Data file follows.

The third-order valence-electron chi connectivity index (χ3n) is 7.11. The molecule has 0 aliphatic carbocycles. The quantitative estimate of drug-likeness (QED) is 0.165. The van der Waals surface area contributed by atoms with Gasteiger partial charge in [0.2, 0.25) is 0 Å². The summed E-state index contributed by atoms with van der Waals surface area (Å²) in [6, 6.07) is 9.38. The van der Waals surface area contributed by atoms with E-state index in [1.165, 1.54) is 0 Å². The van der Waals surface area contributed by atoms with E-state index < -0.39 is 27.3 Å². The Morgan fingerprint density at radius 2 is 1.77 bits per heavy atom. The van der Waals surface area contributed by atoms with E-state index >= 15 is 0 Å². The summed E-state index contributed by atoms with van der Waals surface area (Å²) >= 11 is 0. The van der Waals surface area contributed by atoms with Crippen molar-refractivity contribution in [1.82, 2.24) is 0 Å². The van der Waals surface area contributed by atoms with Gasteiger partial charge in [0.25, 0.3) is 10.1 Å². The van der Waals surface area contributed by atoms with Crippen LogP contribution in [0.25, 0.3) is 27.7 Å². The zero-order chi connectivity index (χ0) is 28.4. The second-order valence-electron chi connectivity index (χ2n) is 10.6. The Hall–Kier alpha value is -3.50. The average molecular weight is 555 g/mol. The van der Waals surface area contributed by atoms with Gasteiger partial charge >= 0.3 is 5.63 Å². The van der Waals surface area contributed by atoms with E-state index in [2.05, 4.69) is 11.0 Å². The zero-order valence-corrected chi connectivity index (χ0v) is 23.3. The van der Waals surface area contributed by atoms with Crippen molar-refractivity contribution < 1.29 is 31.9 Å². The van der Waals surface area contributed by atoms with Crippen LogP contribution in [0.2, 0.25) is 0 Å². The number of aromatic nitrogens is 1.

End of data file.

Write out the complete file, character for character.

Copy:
The third-order valence-electron chi connectivity index (χ3n) is 7.11. The molecule has 0 aliphatic carbocycles. The quantitative estimate of drug-likeness (QED) is 0.165. The van der Waals surface area contributed by atoms with Gasteiger partial charge in [0.2, 0.25) is 0 Å². The summed E-state index contributed by atoms with van der Waals surface area (Å²) in [6, 6.07) is 9.38. The van der Waals surface area contributed by atoms with E-state index in [1.165, 1.54) is 0 Å². The van der Waals surface area contributed by atoms with E-state index < -0.39 is 27.3 Å². The Morgan fingerprint density at radius 2 is 1.77 bits per heavy atom. The van der Waals surface area contributed by atoms with E-state index >= 15 is 0 Å². The summed E-state index contributed by atoms with van der Waals surface area (Å²) >= 11 is 0. The van der Waals surface area contributed by atoms with Crippen molar-refractivity contribution in [1.82, 2.24) is 0 Å². The van der Waals surface area contributed by atoms with Gasteiger partial charge in [0.25, 0.3) is 10.1 Å². The van der Waals surface area contributed by atoms with Crippen LogP contribution in [0.25, 0.3) is 27.7 Å². The zero-order chi connectivity index (χ0) is 28.4. The second-order valence-electron chi connectivity index (χ2n) is 10.6. The Hall–Kier alpha value is -3.50. The average molecular weight is 555 g/mol. The van der Waals surface area contributed by atoms with Gasteiger partial charge >= 0.3 is 5.63 Å². The van der Waals surface area contributed by atoms with E-state index in [2.05, 4.69) is 11.0 Å². The zero-order valence-corrected chi connectivity index (χ0v) is 23.3. The van der Waals surface area contributed by atoms with Crippen molar-refractivity contribution < 1.29 is 31.9 Å². The van der Waals surface area contributed by atoms with Crippen LogP contribution in [0.2, 0.25) is 0 Å². The number of aromatic nitrogens is 1.